Usually when I go to a gig, I have a fair idea what to expect. Not so when I went along to see the latest event in North West Leicestershire District Council’s ‘On Tour’ programme.
The star of the show was Shep Woolley. I have to admit I had never heard of him apart from the ‘blurb’ that said he was ‘A not to be missed’ folk singing comedian – Well I had read about, and seen a few ‘not to be missed’ acts before, so I went in with expectations that were really not too high, but I have to admit the advertising was ‘Spot On.’
If Shep has an identity problem, it’s because he doesn’t fit neatly into a single category. Yes - he sings folk songs, but he’s much more than a folk singer. He sang some country songs but with a great deal more panache and technique than your average ‘Cowboy Joe.’ He told jokes – good ones - with a timing and style that suggested he should be playing on a bigger pitch than the village hall circuit.
There were amusing ditties like the cheeky pastiche of Tom Paxton – the previous week’s main attraction - with which he opened the set ‘In the interest of continuity.’ He then went into a long comical collection of anecdotes about his early years living in the Midlands, rounding them off with a song dedicated to his Granddad ‘The ballad of the fanatical pruner Greenhouse Graham.’
Other highlights were the hilarious ode to the Queen Mother to the tune of Old Man River, and a wonderful impression of Bob Dylan performing George Formby’s When I’m Cleaning Windows.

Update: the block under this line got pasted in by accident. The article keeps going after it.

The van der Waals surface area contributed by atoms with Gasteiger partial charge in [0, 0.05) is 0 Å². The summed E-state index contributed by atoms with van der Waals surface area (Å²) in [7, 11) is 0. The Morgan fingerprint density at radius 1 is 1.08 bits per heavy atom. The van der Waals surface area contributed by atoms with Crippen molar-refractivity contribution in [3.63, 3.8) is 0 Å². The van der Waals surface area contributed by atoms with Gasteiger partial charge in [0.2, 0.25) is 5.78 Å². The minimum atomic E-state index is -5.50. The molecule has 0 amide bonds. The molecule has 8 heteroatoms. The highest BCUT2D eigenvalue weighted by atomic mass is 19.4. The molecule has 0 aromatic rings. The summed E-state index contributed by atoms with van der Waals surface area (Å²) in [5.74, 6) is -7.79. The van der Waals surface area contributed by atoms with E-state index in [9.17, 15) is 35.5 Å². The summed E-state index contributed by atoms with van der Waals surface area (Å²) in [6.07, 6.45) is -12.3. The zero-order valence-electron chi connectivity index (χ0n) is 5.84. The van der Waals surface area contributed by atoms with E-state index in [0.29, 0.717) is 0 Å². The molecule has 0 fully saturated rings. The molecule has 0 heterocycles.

On a more serious note, there were songs with a social conscience about not letting your sons go digging for the ‘Dirty Black Coal’ and the plight of the ‘Cornish Boys’ whose proud traditions of tin mining and fishing have all been lost, leaving them with few prospects other than pandering to holidaymakers.
There were songs of love, songs of life and songs of total stupidity. Amusing observations such as the school nativity play, viewed form the back end of the donkey, taking your mum in law to Christmas parties and the perils of holidays in Norfolk. Lots of one liners and quick fire retorts to audience heckles, all put together in a great set that kept the
audience rolling with mirth, shouting for more and applauding with gusto.
So what/who is Shep Woolley? Is he a singer who tells jokes or a comedian who sings?
I came to the conclusion that he’s just a great all-round performer ‘That’s not to be missed.’
If you didn’t get along to see him this time, watch out for his next appearance.
Great songs, Good clean fun that never gets any saucier than a seaside postcard. Which, on a last note proves you can get laughs and be a fresh comedian without resorting to a barrage of four letter words?
Shep Woolley – ‘Not To Be Missed’ 11 out of 10!